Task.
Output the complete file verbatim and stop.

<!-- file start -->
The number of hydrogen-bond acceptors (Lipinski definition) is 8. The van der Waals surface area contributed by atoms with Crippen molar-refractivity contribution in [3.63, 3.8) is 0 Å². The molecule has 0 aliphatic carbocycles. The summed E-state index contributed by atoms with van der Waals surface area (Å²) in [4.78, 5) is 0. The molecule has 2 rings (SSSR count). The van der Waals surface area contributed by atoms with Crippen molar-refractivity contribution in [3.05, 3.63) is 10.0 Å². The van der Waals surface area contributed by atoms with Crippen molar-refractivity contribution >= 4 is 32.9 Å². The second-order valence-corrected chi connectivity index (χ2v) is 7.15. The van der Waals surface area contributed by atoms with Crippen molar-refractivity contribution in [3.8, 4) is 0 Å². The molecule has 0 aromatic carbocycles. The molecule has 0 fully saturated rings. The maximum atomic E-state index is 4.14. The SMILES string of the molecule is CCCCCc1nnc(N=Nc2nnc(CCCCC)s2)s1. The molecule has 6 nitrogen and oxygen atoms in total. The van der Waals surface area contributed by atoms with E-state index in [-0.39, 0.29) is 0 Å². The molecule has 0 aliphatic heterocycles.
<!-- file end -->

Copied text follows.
The number of hydrogen-bond acceptors (Lipinski definition) is 8. The van der Waals surface area contributed by atoms with Crippen molar-refractivity contribution in [3.63, 3.8) is 0 Å². The molecule has 0 aliphatic carbocycles. The summed E-state index contributed by atoms with van der Waals surface area (Å²) in [4.78, 5) is 0. The molecule has 2 rings (SSSR count). The van der Waals surface area contributed by atoms with Crippen molar-refractivity contribution in [3.05, 3.63) is 10.0 Å². The van der Waals surface area contributed by atoms with Crippen molar-refractivity contribution >= 4 is 32.9 Å². The second-order valence-corrected chi connectivity index (χ2v) is 7.15. The van der Waals surface area contributed by atoms with Crippen molar-refractivity contribution in [3.8, 4) is 0 Å². The molecule has 0 aromatic carbocycles. The molecule has 0 fully saturated rings. The maximum atomic E-state index is 4.14. The SMILES string of the molecule is CCCCCc1nnc(N=Nc2nnc(CCCCC)s2)s1. The molecule has 6 nitrogen and oxygen atoms in total. The van der Waals surface area contributed by atoms with E-state index in [-0.39, 0.29) is 0 Å². The molecule has 0 aliphatic heterocycles.